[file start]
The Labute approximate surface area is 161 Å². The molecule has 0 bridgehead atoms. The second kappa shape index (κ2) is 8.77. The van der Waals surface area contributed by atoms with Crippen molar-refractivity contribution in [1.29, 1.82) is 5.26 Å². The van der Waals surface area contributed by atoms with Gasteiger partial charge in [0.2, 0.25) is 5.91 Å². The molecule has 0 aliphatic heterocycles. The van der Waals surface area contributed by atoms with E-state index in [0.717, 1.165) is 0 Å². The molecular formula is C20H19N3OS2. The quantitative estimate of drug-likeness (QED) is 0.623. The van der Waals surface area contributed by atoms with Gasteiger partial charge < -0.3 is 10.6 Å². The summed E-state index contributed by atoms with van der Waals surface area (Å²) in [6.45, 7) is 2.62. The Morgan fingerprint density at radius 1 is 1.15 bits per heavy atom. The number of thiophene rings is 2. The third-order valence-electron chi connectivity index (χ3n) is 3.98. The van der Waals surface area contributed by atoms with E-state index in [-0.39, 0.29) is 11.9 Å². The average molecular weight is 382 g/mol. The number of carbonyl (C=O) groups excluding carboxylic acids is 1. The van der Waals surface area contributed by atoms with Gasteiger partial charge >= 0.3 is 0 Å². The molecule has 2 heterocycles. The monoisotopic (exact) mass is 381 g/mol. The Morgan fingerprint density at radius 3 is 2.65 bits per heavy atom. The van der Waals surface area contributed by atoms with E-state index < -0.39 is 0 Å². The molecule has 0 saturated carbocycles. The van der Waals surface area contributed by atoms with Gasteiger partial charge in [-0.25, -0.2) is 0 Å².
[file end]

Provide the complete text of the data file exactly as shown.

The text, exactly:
The Labute approximate surface area is 161 Å². The molecule has 0 bridgehead atoms. The second kappa shape index (κ2) is 8.77. The van der Waals surface area contributed by atoms with Crippen molar-refractivity contribution in [1.29, 1.82) is 5.26 Å². The van der Waals surface area contributed by atoms with Gasteiger partial charge in [0.2, 0.25) is 5.91 Å². The molecule has 0 aliphatic heterocycles. The van der Waals surface area contributed by atoms with E-state index in [0.717, 1.165) is 0 Å². The molecular formula is C20H19N3OS2. The quantitative estimate of drug-likeness (QED) is 0.623. The van der Waals surface area contributed by atoms with Gasteiger partial charge < -0.3 is 10.6 Å². The summed E-state index contributed by atoms with van der Waals surface area (Å²) in [6.45, 7) is 2.62. The Morgan fingerprint density at radius 1 is 1.15 bits per heavy atom. The number of thiophene rings is 2. The third-order valence-electron chi connectivity index (χ3n) is 3.98. The van der Waals surface area contributed by atoms with E-state index in [-0.39, 0.29) is 11.9 Å². The average molecular weight is 382 g/mol. The number of carbonyl (C=O) groups excluding carboxylic acids is 1. The van der Waals surface area contributed by atoms with Gasteiger partial charge >= 0.3 is 0 Å². The molecule has 2 heterocycles. The monoisotopic (exact) mass is 381 g/mol. The Morgan fingerprint density at radius 3 is 2.65 bits per heavy atom. The van der Waals surface area contributed by atoms with E-state index < -0.39 is 0 Å². The molecule has 0 saturated carbocycles. The van der Waals surface area contributed by atoms with Gasteiger partial charge in [-0.25, -0.2) is 0 Å².